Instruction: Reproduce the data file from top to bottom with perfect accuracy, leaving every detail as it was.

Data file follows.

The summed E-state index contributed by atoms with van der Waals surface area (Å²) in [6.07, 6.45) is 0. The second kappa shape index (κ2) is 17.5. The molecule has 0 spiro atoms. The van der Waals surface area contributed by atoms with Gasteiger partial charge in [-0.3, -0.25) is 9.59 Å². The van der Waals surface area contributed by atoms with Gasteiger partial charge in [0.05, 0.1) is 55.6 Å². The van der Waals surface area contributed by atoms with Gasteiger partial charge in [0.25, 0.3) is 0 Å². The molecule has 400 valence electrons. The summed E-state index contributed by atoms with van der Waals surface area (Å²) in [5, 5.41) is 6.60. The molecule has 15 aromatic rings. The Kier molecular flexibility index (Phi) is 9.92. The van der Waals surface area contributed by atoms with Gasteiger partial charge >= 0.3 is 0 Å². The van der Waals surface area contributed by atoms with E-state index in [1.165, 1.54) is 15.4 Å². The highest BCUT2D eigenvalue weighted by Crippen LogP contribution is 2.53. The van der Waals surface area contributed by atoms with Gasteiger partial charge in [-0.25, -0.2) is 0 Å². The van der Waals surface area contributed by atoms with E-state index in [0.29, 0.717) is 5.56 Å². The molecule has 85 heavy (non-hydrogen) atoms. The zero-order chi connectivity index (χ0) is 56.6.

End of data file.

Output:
The summed E-state index contributed by atoms with van der Waals surface area (Å²) in [6.07, 6.45) is 0. The second kappa shape index (κ2) is 17.5. The molecule has 0 spiro atoms. The van der Waals surface area contributed by atoms with Gasteiger partial charge in [-0.3, -0.25) is 9.59 Å². The van der Waals surface area contributed by atoms with Gasteiger partial charge in [0.05, 0.1) is 55.6 Å². The van der Waals surface area contributed by atoms with Gasteiger partial charge in [0.25, 0.3) is 0 Å². The molecule has 400 valence electrons. The summed E-state index contributed by atoms with van der Waals surface area (Å²) in [5, 5.41) is 6.60. The molecule has 15 aromatic rings. The Kier molecular flexibility index (Phi) is 9.92. The van der Waals surface area contributed by atoms with Gasteiger partial charge >= 0.3 is 0 Å². The van der Waals surface area contributed by atoms with E-state index in [1.165, 1.54) is 15.4 Å². The highest BCUT2D eigenvalue weighted by Crippen LogP contribution is 2.53. The van der Waals surface area contributed by atoms with Gasteiger partial charge in [-0.25, -0.2) is 0 Å². The van der Waals surface area contributed by atoms with E-state index in [0.29, 0.717) is 5.56 Å². The molecule has 85 heavy (non-hydrogen) atoms. The zero-order chi connectivity index (χ0) is 56.6.